When I started out in the biz, I was one of the youngest producers ever hired at the station where I worked.  I was so young, my anchors were close to my parents age.  So were many of the reporters and photojournalists, not to mention much of the production crew.

During the interviews leading up to this job a news director from another station told me, “You are impressive, but how will you manage anchors who make three times what you do, and are old enough to be your parents? How will you make them respect you?”  Truth is, that question was much easier to answer in an interview, than to live out each day in a newsroom.

That is not to say that if you are young and driven you should not go for big opportunities.  But you do need to have a small arsenal of techniques to handle the hazing headed your way.  Keep the following in mind:

  • Respect is earned
  • Set expectations
  • Focus on team
  • Avoid running to the bosses

The first thing you need to understand as a newbie, is that you are not respected just because you were hired for a particular job.  Respect is earned.  News people are incredibly harsh critiquers.  Our brains are wired to find weaknesses and anomalies.  You will be picked apart, especially if you are young.  Many stations are hiring people before they are ready for a particular job, because it can be hard to find someone at all.  This is especially true of producers and writers.  So you are going to have to come in, be professional and work your butt off.  You have to earn respect by consistently doing good work, visibly pushing yourself to be better each day, and respecting those around you.

Which leads to my next point. Set expectations.  Set them for yourself, and those around you.  If you are a reporter, talk through your thoughts on how to handle a story with your photographer (if you are lucky enough to have one).  Explain to your producer when you will call in and when you need script approval to ensure you can get your pkg in by deadline.  Producers: You need to tell your anchors what you need them to do in terms of writing and/or copy editing the newscast.  You need to sit down with the production crew when you get the job, and see what you need to provide when, and explain your goals for the newscast.

You also need to remember that you are part of a team and focus on that.  This can be a really good thing for a newbie producer.  You do not have to go it alone.  You do not have to have all the answers.  You just need to always clearly explain that you want to be part of the solution for any issue that comes up.  For example, check in with your anchors regularly and ask if they are getting what they need.  Listen to their feedback and take it to heart.  That shows professionalism and maturity that will earn you respect quickly.  If you are a reporter or photojournalist, ask your counterpart what they need from you to thrive at their jobs.  Again, you will gain so much respect.  The best part, you will have stronger allies when you do make mistakes, and, you will make them.  You want a support system around you to help pick yourself up, dust off and heal the bruises.  This is a hard biz, you need all the support you can get.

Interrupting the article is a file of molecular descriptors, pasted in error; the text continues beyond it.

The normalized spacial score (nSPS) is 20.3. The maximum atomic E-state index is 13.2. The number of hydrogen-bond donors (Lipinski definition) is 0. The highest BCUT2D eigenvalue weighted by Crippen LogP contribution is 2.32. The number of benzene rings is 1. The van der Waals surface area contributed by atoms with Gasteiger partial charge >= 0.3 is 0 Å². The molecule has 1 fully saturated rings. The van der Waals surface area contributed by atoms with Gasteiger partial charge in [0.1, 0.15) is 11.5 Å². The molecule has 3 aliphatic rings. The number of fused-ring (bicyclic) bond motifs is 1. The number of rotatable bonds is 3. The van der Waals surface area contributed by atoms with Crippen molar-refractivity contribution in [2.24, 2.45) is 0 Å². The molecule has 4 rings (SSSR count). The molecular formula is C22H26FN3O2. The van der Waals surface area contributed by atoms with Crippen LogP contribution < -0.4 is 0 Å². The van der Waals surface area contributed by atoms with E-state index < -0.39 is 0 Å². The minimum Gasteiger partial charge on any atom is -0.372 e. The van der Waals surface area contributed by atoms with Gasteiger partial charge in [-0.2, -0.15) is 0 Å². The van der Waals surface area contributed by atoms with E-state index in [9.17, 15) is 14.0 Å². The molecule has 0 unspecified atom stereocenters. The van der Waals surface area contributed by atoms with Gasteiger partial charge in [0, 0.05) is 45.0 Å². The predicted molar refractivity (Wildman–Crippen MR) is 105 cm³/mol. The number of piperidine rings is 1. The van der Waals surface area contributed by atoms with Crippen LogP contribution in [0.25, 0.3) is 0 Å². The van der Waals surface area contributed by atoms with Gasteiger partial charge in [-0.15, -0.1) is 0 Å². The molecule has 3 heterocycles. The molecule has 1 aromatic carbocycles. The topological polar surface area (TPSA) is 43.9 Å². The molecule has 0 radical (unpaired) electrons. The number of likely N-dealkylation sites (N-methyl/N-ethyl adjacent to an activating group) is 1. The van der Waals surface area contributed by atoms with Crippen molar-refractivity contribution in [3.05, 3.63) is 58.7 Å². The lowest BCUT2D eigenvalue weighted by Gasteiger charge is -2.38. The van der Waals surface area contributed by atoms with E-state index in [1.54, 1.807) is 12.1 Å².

This also is a very small business.  So, do not go running to the bosses and report issues unless it is dire.  By dire, I mean you are about to put the station in serious jeopardy because of a fact error.  If you tell “Mr. 20 years at the same station” to tag out with “13 News for You” instead of “News 13,” and he tells you to screw off, that doesn’t count.  Write down what you told him and when.  Then, it’s up to him to step in line.  Often, newbie journalists panic when a veteran tells them no.  The fear is they are questioning your authority and will get you in trouble.  That is sometimes true.  But, if you do what you are supposed to and deliver a message from management asking for that new out cue or for something to be included in a live shot or pkg script and the veteran blows you off, the veteran will eventually pay the price.  Let that person hang him or herself, by him or herself.  Write down when you told the person, then let that person sink or swim on their own.  You cannot control that person if he/she is defiant.  Focus on what you can control, and be ready if you are asked about the situation with clear documentation in hand.  Then show what you did and ask what more can you do in the future to handle the situation better.  That is not running to the boss, that is managing.

So hang in there newbie newsies.  The hazing can be tough at times.  But it does get easier.  In fact, the person you thought was enemy number one, can and often does become your greatest advocate.  You just have to earn your stripes.

 

Bad Behavior has blocked 565 access attempts in the last 7 days.